Personal budgets mooted for mental health

Personal budgets mooted for mental health

Care minister Norman Lamb has said he would like to see mental health patients being given personal budgets to pay for care.

Speaking at the Liberal Democrat conference in Glasgow, Mr Lamb said: “I would like to move to a ‘right to have’ in relation to a personal budget and to extend it to mental health; giving individuals control over their health.

“You hear stories of how people used to go in and out of hospital and care constantly falling down.

“When they take control their wellbeing improves and they can stop the revolving door and improve their whole experience.”

“We should be investing in preventing deterioration of health; moving from a totally paternalistic system to one that puts people in charge.”

Personal health budgets have been piloted across a number of areas and from April 2014 anyone receiving continuing healthcare from the NHS will have the right to ask for a personal budget.

They are aimed at giving people with long term conditions or disabilities greater choice and control over their healthcare.

Mr Lamb also described the practice of not paying home care staff for the time they spend travelling to patients’ homes as “exploitation”.

He said: “Carers travelling between patients and not receiving any pay; that for me is not acceptable. You can’t deliver high quality care on the back of exploitation.”

One Response to Personal budgets mooted for mental health

  1. T McClatchey says:

    There is a lot of evidnece of personal budgets working well for SOME people with mental health problems but I have concerns about this being seen as the standard model or that and “right to have” could lead to unintended outcomes.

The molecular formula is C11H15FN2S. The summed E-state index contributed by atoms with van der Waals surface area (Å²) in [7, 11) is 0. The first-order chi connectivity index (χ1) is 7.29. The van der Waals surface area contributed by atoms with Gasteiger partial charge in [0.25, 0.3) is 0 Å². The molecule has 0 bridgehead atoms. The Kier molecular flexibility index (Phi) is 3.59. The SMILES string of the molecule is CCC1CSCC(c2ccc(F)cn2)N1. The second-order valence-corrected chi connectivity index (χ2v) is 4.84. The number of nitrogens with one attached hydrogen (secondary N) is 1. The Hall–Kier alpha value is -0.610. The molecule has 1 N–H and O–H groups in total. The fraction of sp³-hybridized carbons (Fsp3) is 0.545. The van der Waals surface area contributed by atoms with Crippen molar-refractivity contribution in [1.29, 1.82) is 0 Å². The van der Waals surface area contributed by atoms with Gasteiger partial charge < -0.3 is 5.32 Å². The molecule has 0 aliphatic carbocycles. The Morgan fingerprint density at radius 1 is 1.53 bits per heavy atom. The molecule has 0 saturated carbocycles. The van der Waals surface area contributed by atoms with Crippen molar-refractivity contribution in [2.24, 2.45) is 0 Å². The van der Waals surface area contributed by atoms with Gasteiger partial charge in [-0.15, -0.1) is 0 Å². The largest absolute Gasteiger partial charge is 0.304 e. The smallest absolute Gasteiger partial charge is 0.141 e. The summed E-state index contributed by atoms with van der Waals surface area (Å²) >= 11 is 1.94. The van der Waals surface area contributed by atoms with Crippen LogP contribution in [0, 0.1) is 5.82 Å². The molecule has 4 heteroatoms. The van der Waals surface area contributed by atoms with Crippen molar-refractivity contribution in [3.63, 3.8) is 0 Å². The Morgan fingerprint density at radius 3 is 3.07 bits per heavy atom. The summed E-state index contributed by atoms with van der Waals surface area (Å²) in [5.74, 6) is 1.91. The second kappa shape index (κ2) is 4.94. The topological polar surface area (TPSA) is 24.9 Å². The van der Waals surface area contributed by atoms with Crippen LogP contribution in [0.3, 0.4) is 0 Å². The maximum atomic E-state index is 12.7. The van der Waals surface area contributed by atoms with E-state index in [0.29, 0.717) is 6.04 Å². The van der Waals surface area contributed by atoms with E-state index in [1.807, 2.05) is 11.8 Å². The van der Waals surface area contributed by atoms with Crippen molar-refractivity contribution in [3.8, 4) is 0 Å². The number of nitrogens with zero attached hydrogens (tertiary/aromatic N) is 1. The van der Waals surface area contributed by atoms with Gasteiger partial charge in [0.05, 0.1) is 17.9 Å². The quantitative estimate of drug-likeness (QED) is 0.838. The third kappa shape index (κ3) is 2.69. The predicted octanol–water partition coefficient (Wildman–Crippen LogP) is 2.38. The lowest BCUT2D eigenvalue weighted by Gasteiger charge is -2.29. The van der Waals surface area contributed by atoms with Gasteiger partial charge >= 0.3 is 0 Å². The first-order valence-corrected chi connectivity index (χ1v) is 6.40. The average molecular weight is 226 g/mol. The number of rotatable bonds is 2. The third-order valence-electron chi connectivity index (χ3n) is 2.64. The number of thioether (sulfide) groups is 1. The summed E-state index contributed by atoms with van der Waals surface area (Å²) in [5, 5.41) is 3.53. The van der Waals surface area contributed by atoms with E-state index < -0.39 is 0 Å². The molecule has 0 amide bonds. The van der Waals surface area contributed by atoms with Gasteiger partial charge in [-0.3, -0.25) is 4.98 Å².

Personal budgets work well for physical disabilities where health conditions are stable, needs predictable and informed service users make active choices and compromises on how they spend their alocated budgets. They have also sometimes been used to good effect in learning disability and dementia but in those cases usually require a family member/deputy/advocate to make choices on behalf of people who by definition do not have sufficient cognitive capacity to manage complex budgets. If they did, they wouldn’t need the service. While effective, these models stretch the semantic limitations of “personal budgets” in that the person receiving the service is not the prime decision making person as to how purchasing budgets are spent. We have simply replaced one external decision maker (LAs) with others who may (or may not) be more closely aligned to the “best interests” of the nominal recipient.

    Mental illnesses of their nature vary over time. They may cycle in their intensity/presentation and from a positive perspective – we should be working towards “recovery”. It is very difficult therefore to say here are your assessed needs for the next year and here is an appropriate budget that you can manage over that period. The choices an individual may make in different phases of their illness could be very different and carry the obvious risk that the “least wise” choices may be made at points where need is at its greatest. The idea of “right to have” cleary breaks down in those high expenditure areas of MH services that are applied in the context of the Mental Health Act. These services are only applicable in circumstances where the choices being made by an individual pose such a risk to themselves or others that the normal MCA expectation that adults are allowed to make unwise choices (athough maybe not with other people’s money) that the right to make one’s own choices and accept the consequences is explicity and deliberately over-ridden.

    If for adults with mental illnesses we were to follow the LD/dementia models of “3rd party” budgets, would that really represent progress or just be an easy headline for those who equate arbitrary target hitting with really improving services?

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